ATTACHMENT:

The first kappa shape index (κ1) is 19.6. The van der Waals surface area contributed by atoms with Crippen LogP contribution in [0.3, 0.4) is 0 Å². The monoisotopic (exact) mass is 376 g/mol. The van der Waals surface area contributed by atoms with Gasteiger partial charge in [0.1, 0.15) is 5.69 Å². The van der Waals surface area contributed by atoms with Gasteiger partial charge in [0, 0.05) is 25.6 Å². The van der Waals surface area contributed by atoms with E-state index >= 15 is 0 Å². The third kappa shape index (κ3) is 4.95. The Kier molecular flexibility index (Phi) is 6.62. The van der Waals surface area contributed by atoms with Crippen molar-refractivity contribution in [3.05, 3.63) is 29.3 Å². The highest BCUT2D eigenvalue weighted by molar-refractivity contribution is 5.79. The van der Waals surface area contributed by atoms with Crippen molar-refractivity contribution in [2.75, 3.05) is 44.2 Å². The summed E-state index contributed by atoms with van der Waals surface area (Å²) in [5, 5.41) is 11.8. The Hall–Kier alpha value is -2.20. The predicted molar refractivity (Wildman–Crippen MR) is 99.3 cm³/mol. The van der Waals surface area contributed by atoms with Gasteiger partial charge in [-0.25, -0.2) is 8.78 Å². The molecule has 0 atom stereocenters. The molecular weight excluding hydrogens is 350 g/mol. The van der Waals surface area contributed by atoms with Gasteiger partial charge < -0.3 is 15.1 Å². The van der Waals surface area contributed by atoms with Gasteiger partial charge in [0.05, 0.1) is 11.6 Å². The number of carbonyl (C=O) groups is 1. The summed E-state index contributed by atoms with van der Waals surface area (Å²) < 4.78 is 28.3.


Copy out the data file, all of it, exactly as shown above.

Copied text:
The first kappa shape index (κ1) is 19.6. The van der Waals surface area contributed by atoms with Crippen LogP contribution in [0.3, 0.4) is 0 Å². The monoisotopic (exact) mass is 376 g/mol. The van der Waals surface area contributed by atoms with Gasteiger partial charge in [0.1, 0.15) is 5.69 Å². The van der Waals surface area contributed by atoms with Gasteiger partial charge in [0, 0.05) is 25.6 Å². The van der Waals surface area contributed by atoms with E-state index >= 15 is 0 Å². The third kappa shape index (κ3) is 4.95. The Kier molecular flexibility index (Phi) is 6.62. The van der Waals surface area contributed by atoms with Crippen molar-refractivity contribution in [3.05, 3.63) is 29.3 Å². The highest BCUT2D eigenvalue weighted by molar-refractivity contribution is 5.79. The van der Waals surface area contributed by atoms with Crippen molar-refractivity contribution in [2.75, 3.05) is 44.2 Å². The summed E-state index contributed by atoms with van der Waals surface area (Å²) in [5, 5.41) is 11.8. The Hall–Kier alpha value is -2.20. The predicted molar refractivity (Wildman–Crippen MR) is 99.3 cm³/mol. The van der Waals surface area contributed by atoms with Gasteiger partial charge in [-0.25, -0.2) is 8.78 Å². The molecule has 0 atom stereocenters. The molecular weight excluding hydrogens is 350 g/mol. The van der Waals surface area contributed by atoms with Gasteiger partial charge < -0.3 is 15.1 Å². The van der Waals surface area contributed by atoms with Gasteiger partial charge in [0.05, 0.1) is 11.6 Å². The number of carbonyl (C=O) groups is 1. The summed E-state index contributed by atoms with van der Waals surface area (Å²) < 4.78 is 28.3.